Infertility is one of the most known malfunctions of human body, with a history as old as human being existence. During centuries and ages, this disorder was thought to be irresistible divine curse without any way out to enjoy child bearing. Initiation of medical procedures that increase the possibility of pregnancy, like IVF(In-Vitro Fertilization) and IUI(Intra-Uterine Insemination) and its spread during the late 20th century ruined the ancient belief about infertility. This disorder is now being treated as an illness and infertile couples seek severely for medical solutions instead of giving up and bonding their condition to supernatural causes. In treatment procedures like IVF and IUI, there is no need for a third party involvement.
But, in cases where the couple lack capability of reproduction without any third party gamete or womb, third party assisted reproduction emerges. Here, many legal and ethical issues arise. The most significant one is the recognition of parentage for the spring of third party assisted reproduction. In countries with secular legal system, the complexity is far less. the actual family takes precedence and the courts do not involve in the biological origin of the fetus or his/her bond with the surrogate. However, this approach is not accepted in legal systems based on ideological concerns. In Islam, for example, the parentage is a key concept with gross effects on inheritance and other financial and non-financial rights and duties of a family member. So, contrary to the secular laws, there is no room for contractual consent and free will in determining the legal parents.
It is obvious that benefitting of third party assisted reproduction procedures in an Islamic legal system may lead to some dilemma about the parentage and role playing of actors in the resulted family. For instance, in an embryo donation treatment, it is not clear whether the donors are real parents or it is the intended parents who enjoy and undertake paternity rights and obligations. Some Muslim scholars believe in paternity of genetic parents, while others think the delivery of child is the criteria for paternity and hence, introduce the biological mother who delivers the baby as the real mother. The controversy even intensifies when a Muslim scholar seeks for the real father, particularly in the case of surrogacy.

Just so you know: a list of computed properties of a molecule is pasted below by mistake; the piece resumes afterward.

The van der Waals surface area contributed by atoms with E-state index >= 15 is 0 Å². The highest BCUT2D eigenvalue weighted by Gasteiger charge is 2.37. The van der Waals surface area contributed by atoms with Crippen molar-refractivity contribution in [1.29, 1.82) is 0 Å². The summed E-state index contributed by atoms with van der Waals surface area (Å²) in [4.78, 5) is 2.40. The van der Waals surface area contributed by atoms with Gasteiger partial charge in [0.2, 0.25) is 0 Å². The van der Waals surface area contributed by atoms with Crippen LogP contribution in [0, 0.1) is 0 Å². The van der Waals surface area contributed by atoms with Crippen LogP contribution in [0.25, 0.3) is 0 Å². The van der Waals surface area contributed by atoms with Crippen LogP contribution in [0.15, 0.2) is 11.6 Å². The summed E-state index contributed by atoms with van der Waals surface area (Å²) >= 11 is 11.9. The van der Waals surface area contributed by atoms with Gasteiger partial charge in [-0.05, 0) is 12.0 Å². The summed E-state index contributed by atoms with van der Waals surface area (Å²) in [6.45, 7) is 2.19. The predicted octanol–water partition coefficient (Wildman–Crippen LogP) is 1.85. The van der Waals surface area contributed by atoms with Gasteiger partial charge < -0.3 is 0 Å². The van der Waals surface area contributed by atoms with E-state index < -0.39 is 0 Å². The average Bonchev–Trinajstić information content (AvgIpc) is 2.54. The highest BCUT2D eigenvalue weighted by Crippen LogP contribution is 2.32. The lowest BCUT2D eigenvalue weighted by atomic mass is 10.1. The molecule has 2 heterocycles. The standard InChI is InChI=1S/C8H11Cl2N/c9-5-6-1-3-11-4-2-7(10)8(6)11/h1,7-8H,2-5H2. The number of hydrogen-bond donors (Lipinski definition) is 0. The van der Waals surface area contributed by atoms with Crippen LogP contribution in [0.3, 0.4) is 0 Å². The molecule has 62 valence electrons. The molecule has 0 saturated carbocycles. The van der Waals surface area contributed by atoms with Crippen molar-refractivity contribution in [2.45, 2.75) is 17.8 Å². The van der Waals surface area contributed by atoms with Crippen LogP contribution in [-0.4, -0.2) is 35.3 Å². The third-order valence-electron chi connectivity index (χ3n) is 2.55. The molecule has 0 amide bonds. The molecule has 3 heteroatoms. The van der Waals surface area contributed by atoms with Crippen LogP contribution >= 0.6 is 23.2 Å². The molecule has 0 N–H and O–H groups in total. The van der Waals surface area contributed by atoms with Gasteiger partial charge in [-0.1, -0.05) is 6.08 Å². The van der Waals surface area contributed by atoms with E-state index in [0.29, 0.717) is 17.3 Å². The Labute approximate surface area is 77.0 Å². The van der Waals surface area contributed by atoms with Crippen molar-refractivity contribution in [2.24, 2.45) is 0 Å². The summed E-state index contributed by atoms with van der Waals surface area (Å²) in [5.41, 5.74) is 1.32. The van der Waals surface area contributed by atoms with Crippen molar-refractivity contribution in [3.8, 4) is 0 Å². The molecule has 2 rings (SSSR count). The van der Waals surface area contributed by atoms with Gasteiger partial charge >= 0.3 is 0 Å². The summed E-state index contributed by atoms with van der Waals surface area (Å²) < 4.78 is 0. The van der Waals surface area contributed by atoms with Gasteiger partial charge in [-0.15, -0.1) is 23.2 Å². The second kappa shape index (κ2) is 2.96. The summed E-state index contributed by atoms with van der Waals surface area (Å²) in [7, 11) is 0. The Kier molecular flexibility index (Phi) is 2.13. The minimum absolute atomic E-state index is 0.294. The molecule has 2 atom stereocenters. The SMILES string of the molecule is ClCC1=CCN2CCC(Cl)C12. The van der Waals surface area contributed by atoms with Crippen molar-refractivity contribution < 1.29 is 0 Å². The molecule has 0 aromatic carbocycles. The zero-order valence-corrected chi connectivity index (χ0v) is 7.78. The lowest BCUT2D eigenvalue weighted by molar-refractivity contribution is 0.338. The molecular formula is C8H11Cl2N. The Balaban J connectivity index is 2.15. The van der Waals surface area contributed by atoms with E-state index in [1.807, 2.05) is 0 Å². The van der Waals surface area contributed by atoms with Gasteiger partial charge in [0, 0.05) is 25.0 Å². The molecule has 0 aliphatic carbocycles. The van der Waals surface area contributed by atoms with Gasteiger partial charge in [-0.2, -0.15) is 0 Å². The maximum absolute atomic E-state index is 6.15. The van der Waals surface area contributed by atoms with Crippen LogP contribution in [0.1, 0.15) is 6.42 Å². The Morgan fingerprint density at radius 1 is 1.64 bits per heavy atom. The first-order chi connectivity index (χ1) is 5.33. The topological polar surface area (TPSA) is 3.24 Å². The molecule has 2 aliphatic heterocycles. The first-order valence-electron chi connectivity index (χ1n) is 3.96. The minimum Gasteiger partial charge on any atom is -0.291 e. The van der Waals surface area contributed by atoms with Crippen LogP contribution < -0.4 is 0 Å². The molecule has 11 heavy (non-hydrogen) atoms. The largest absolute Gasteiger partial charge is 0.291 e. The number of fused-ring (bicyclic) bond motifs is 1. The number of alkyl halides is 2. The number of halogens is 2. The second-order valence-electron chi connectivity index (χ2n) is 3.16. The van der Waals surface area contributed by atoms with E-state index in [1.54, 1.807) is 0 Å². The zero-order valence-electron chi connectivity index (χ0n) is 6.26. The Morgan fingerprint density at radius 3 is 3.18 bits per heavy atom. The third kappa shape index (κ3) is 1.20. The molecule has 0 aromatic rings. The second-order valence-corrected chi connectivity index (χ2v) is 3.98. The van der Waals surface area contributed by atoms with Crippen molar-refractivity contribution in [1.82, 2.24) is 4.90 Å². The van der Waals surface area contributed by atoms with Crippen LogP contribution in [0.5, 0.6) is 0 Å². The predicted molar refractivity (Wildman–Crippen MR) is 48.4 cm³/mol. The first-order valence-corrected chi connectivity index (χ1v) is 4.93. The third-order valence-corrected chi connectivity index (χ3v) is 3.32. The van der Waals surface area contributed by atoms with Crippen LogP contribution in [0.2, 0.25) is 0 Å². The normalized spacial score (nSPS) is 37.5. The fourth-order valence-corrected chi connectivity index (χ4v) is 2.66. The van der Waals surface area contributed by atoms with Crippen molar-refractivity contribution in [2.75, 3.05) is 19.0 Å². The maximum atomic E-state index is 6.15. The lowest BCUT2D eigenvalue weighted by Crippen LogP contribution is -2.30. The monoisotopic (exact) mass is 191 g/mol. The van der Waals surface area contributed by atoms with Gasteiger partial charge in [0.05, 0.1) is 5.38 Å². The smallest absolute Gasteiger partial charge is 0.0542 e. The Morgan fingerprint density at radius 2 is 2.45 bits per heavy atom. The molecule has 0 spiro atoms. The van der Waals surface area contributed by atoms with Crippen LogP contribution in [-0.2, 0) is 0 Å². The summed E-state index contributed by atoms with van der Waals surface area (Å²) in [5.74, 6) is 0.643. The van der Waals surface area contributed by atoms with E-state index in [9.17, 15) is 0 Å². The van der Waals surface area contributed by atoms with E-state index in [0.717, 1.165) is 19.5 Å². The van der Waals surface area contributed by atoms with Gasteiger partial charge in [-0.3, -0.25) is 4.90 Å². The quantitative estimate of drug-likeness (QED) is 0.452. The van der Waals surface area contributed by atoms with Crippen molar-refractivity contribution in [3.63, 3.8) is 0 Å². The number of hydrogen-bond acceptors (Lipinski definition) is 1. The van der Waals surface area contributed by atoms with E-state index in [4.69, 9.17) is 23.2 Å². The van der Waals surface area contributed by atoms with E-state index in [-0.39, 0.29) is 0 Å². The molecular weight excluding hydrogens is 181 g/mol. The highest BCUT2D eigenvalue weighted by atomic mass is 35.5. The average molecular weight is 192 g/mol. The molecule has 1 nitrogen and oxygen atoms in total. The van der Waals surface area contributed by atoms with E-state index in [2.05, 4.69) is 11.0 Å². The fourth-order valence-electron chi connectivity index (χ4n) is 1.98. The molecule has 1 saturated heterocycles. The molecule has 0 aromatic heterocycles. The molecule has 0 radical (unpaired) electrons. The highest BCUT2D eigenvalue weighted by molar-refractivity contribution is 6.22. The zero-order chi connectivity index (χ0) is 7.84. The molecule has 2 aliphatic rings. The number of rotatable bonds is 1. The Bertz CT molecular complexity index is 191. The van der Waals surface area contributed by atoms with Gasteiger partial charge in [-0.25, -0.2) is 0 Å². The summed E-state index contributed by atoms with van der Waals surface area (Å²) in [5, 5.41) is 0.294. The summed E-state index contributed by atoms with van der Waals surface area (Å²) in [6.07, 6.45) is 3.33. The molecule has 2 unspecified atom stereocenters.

Considering these problems, although assisted reproductive medicine is vastly applicable in secular systems, Islamic countries with mostly banned it. However, as a country with Shi’a majority, Iran seems to be a unique exception in Muslim world that despite its ideological law, practices all methods of assisted reproduction even those involve third party intervention. There is only one brief law called “embryo donation to infertile couples’ act” passed in 2003 by Iranian parliament. According to the law, each Iranian infertile couple enjoys the right to have access to an embryo of a fertile couple, subject to proof of applicants’ infertility. Although Iranian law did not regulate other methods of assisted reproduction like IVF and IUI, gamete donation and surrogacy, all these treatments are common and being applied. It seems that Iranian legislator intentionally did not discuss other ways of infertility treatment, in order to avoid the Islamic controversies about parentage, child custody and inheritance.
This tolerant approach toward infertility treatment, has made Iran as one of the main destinations of Muslim infertile couples of other countries. Although benefitting from donated embryos is banned for non-Iranians, IVF, IUI, surrogacy and even gamete donation are accessible. This has made Iran a fertility hub in the region and attracts hundreds of Muslim patients across the middle east to visit Iran and enjoy the treatment annually.
-By Dr. Seyed Mohammad Azin – Founder and Manager of Dr. Azin Law Clinic
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